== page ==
When I asked Oneonta Fire Chief Robert Barnes if his role as the city's emergency coordinator was something that evolved over time after he became chief in 1991, he had a quick response.
"I came with that," Barnes said Thursday.
Barnes was the Otsego County emergency services coordinator for a decade before joining the fire department as assistant chief in 1990. He made chief the following year.
A decade later, the United States was attacked by Islamic extremists on 9/11.
That event put a spotlight on emergency management and disaster planning in communities across the county. Oneonta was no different.
For Barnes, his duties as emergency coordinator began to take up more and more of his time as chief, he said Thursday, after announcing he would retire next month.
"Since 9/11, that has taken a far bigger role than it ever once was," Barnes said.
For Oneonta, weather events such as flooding, ice storms, snow storms and wind events pose perhaps the biggest risks, according to the city's disaster preparedness plan, which Barnes helped develop.
Other risks outlined in the plan include hazardous materials spills along the Interstate 88 and the Canadian Pacific Railway tracks.
Only in the last few years has the city paid Barnes a stipend for his extra duties. Among those who had lauded Barnes' career this week was former Mayor Kim Muller.
"He certainly has set a model for professionalism," Muller said.
Barnes is also a member of the State Emergency Management Office Incident Management Assistance Team and is an instructor who trains firefighters.
Long before Barnes was a fire chief, he was a sheriff's deputy.
While discussing his upcoming retirement Thursday, Barnes, 57, said being in law enforcement prepared him for being chief in a way that being a rank-and-file firefighter couldn't.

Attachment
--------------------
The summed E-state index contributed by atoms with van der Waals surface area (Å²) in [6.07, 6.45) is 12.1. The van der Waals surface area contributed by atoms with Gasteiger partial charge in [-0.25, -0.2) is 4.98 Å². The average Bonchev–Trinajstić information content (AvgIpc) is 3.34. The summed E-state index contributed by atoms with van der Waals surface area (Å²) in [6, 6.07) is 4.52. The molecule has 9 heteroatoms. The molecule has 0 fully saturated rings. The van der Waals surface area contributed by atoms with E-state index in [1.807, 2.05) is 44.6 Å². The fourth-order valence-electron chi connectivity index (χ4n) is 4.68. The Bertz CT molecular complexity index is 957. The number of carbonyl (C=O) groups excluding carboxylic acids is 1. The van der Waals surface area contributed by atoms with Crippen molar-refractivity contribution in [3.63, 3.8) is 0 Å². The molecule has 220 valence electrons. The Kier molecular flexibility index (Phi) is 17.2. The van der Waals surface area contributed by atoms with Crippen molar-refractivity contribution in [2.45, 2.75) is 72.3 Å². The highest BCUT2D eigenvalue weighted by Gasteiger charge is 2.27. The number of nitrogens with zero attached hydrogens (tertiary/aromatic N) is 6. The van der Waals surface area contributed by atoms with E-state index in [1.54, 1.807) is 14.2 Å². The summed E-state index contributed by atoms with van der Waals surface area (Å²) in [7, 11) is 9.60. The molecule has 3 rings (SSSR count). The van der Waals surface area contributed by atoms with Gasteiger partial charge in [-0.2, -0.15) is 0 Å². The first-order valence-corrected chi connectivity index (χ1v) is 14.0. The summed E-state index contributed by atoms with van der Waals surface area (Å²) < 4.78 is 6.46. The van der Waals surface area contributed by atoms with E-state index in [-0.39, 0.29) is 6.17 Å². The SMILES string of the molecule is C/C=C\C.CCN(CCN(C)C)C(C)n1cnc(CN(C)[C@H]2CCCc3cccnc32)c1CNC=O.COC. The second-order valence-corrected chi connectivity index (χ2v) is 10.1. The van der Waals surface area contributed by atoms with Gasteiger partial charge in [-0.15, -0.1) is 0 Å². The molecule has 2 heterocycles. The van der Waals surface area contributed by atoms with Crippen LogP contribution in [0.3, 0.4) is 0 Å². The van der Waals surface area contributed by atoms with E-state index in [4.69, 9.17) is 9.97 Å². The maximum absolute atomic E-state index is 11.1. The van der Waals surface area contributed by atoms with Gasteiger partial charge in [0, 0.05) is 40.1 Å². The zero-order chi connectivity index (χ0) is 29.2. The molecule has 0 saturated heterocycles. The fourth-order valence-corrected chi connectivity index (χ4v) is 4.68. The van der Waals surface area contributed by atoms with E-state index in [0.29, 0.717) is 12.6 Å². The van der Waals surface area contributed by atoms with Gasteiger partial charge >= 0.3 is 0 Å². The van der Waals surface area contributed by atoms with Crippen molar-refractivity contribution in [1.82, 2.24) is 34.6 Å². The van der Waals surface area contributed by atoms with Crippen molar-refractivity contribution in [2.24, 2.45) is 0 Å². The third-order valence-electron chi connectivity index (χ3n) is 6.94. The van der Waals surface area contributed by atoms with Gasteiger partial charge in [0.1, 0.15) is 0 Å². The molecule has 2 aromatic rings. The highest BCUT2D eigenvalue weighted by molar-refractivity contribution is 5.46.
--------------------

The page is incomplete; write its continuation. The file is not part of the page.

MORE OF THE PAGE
"Police officers are trained to be paper shufflers," Barnes said.
Paper shuffling is a big part of any fire chief's job.
Barnes said he has been lucky to have Assistant Chief Shane Mattice by his side to help with the day-to-day operation of the fire department.
"He is a marvelous assistant chief," Barnes said.
But all firefighters live to respond to emergencies, and Barnes said he is no exception.
Over the years, I often heard Barnes' voice over the scanner as he responded to emergencies. I also saw him at the scene of fires, floods and car wrecks. In August, he injured his left knee at the scene of a house fire and wasn't able to return to full duty for several weeks.
Barnes said he will miss the Oneonta Fire Department.
"It's been a ball. There is no better job," Barnes said.
Jason's Run was a great success, and there are plans to do it next year.
That's what Karen Vagliardo said recently about a motorcycle run and other activities centered at the Oneonta Veterans Club.
Vagliardo's son, Jason, died Sept. 8, 2008, when his motorcycle crashed into the passenger side of a pick-up at the intersection of state Route 205 and Corporate Drive in the town of Oneonta. The Oct. 23 run, named in honor of the 22-year-old, was designed to raise money for Vagliardo's motorcycle safety awareness campaign.
At least six area men died in motorcycle crashes last year and several others were injured. Three motorcyclists have died in the area this year, with several others seriously injured.
Vagliardo said $4,016 was raised for her cause. Participants also enjoyed food, and music by local band Reservoir Road.
Vagliardo uses the money raised in memory of her son to purchase signs and bumper stickers with the slogan, "Check Twice _ Save a Life. Motorcycles are everywhere." She also met with the Otsego County Traffic Safety Board this fall and hopes to continue a working relationship with that group to increase educational opportunities for motorists of both the two- and four-wheeled varieties.
Vagliardo told me recently she is very thankful for all of the help and support she has gotten with her campaign.
Jason's Run was also sponsored by The American Legion Riders Post 259.